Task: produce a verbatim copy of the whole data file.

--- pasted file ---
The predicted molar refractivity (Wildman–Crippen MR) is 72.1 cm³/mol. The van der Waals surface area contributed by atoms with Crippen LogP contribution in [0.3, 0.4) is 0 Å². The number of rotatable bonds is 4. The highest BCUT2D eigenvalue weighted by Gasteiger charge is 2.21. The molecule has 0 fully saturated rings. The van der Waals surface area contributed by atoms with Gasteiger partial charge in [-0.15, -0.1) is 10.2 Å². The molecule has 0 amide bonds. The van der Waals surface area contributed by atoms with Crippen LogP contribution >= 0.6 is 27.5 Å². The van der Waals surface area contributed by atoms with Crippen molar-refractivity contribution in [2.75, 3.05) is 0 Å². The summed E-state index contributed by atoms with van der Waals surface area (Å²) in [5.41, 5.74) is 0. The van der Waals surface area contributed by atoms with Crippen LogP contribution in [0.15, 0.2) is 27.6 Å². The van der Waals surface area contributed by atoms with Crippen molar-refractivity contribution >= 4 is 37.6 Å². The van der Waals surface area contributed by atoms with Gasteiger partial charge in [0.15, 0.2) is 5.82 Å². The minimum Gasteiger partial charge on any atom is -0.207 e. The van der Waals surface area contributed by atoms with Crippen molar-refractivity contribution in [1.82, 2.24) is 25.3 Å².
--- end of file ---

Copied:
The predicted molar refractivity (Wildman–Crippen MR) is 72.1 cm³/mol. The van der Waals surface area contributed by atoms with Crippen LogP contribution in [0.3, 0.4) is 0 Å². The number of rotatable bonds is 4. The highest BCUT2D eigenvalue weighted by Gasteiger charge is 2.21. The molecule has 0 fully saturated rings. The van der Waals surface area contributed by atoms with Gasteiger partial charge in [-0.15, -0.1) is 10.2 Å². The molecule has 0 amide bonds. The van der Waals surface area contributed by atoms with Crippen LogP contribution >= 0.6 is 27.5 Å². The van der Waals surface area contributed by atoms with Crippen molar-refractivity contribution in [2.75, 3.05) is 0 Å². The summed E-state index contributed by atoms with van der Waals surface area (Å²) in [5.41, 5.74) is 0. The van der Waals surface area contributed by atoms with Crippen LogP contribution in [0.15, 0.2) is 27.6 Å². The van der Waals surface area contributed by atoms with Crippen molar-refractivity contribution >= 4 is 37.6 Å². The van der Waals surface area contributed by atoms with Gasteiger partial charge in [0.15, 0.2) is 5.82 Å². The minimum Gasteiger partial charge on any atom is -0.207 e. The van der Waals surface area contributed by atoms with Crippen molar-refractivity contribution in [1.82, 2.24) is 25.3 Å².